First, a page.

An Origin Without Peer? – Daredevil: The Man Without Fear
There’s a lot riding on the upcoming Netflix Daredevil show. It’s new territory for Marvel both in dissemination and content: pay-service streaming and street-level vigilante crime-fighting. Matt Murdock and his Hell’s Kitchen environs are going to be a new thread in the interwoven big and small screen House of Ideas adaptations, a dark alleyway as it were, one that could very much lead to grander vistas opening up, both creatively and financially. And this is a good thing. We might not be getting residual checks from Disney anytime soon, but it’s wise to keep the corporate overlords happy. More money for them, more (hopefully) nice shiny things for us.
From the looks of the promo materials, those behind this new adaptation are borrowing a tad from the early 1990s Frank Miller/John Romita, Jr. Daredevil: The Man Without Fear, which makes sense since that was a prestige one-stop origin tale for the horned one. And this means, since we’re only a matter of days away from people binge-watching the new show, that it’s a perfect time for us to take a look at that mini. Hop into the blogintomystery.com time machine!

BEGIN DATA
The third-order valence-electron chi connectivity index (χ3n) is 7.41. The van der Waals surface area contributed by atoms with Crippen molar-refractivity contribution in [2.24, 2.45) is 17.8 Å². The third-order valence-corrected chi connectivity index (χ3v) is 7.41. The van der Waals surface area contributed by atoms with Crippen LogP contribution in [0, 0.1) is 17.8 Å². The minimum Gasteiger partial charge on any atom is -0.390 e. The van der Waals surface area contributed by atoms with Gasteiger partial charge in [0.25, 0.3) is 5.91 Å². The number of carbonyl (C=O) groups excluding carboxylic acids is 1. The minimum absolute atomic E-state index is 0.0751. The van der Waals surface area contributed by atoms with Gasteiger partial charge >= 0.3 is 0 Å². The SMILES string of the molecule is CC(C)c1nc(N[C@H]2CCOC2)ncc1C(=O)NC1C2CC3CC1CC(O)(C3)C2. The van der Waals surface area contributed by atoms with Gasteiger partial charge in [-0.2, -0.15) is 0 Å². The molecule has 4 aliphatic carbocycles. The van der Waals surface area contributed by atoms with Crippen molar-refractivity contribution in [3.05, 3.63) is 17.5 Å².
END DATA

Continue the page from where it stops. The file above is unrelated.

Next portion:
TMWF was put out in 1993, smack dab in the boom/glut of the early ’90s, when comics were released with all the discretion of a dump truck disgorging its contents. What’s that you say? Daredevil isn’t one of our best-selling titles? Then let’s slap a miniseries onto the pile — you know, for good measure! As with every other special book of this era, it had to have some manner of special adornment, i.e. the spinning rims of the stapled sequential art world. Red foil in this case, depicting a spectral version of Daredevil on the front of every issue, which was pretty much all we got of that familiar costume for the whole run.
Aesthetically, the five issues are quite arresting, some of the finest work that Romita the Younger did in the early half of his career. His rough edges and granite-hewn faces, limned by Al Williamson’s inks, were reminiscent enough of the Miller/Klaus Janson panels to form some connective tissue. Everything is clean and stylish, and the look feels worthy of the $2.95 cover price — this wasn’t always the case with these marked-up books. And the deep blacks are fitting for the protagonist’s milieu, which only truly comes alive after the sun goes down. Take the intro of the Kingpin, which is all shadow and huge hands:
I’ll give you one guess on how the next two panels play out.
It’s with Miller’s half that we run into problems. No one is taking anything away from his landmark run scripting and drawing the Daredevil ongoing. His was a voice unlike any heard to that point, and the noir he injected to this day defines this subset of characters. After all, isn’t everyone’s mental snapshot of the Kingpin him sitting at his desk in a darkened office, scowling, shadows from the blinds a grill on his ample flesh and white suit, smoke from a cigarette held in a dainty holder trailing into the air?